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Boston, my fourth and current guide, was born on July 7, 200. He's a big, beautiful golden boy. As of this writing, this three-year-old retriever is more of a puppy than a dog and when he's not leaping, slurping and snorting, he can occasionally be seen actually guiding.

Like many Goldens, Boston is perpetually wagging. Our mind's eye conjures up a sober, dedicated beast when we think about a service animal and many people have asked me if silly Boston is actually trained.

But Boston is truly highly trained. Like many humans affected by attention deficit disorder though, he needs to be actively engaged to work well. The positive side of being distracted by everything is that you miss nothing. And as he swiftly zips me across those busy six-lane intersections, I know he has his eyes on every moving vehicle. As he deftly maneuvers me through downtown areas with throngs of tourists, we easily slip through a crowd. But give him a long, rambling country road and he'd much rather chase a squirrel than guide!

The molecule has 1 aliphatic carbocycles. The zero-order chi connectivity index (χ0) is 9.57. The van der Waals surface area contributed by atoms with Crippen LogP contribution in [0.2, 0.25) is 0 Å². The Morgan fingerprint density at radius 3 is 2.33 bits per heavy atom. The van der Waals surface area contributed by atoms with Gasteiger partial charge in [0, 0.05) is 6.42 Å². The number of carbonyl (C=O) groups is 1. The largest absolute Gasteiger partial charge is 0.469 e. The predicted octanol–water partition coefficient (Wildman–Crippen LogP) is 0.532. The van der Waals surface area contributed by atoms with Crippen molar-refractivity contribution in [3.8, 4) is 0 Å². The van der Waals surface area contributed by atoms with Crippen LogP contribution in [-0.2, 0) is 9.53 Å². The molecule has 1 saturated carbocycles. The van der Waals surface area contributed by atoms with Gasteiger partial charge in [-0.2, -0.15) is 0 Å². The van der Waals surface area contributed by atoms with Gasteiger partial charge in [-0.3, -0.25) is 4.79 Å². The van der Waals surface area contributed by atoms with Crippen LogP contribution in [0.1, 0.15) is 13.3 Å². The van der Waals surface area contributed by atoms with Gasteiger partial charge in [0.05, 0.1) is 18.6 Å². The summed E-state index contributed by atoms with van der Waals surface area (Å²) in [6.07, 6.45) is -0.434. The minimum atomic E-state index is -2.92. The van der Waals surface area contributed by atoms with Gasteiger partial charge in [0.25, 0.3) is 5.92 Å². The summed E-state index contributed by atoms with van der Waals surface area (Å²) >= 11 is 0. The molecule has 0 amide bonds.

Boston's effusiveness and high energy level prevent him from being the perfect guide for many people. But when I get frustrated with him, I remember my experience in the Loma Prieta earthquake two dogs ago.

During the the shaking, my German Shepherd guide darted out in to the street pulling me with her in to heavy traffic. The marble facade of the building I was passing fell hitting the sidewalk where I'd stood just a second before. Dragging me into traffic, off the sidewalk, was breaking all the rules and she went against all her training to keep me safe. The dog's quick reaction probably saved my life.

An intelligent, fast-thinking dog is often not the most obedient. He's as intent on his environment as he is on his master. Boston's greatest strength is his ability to make independent decisions, his initiative and his love for his work.

Last revised March 07, 2004.
Copyright 2000 by Robert Armstrong and Deborah Norling.  All rights reserved.
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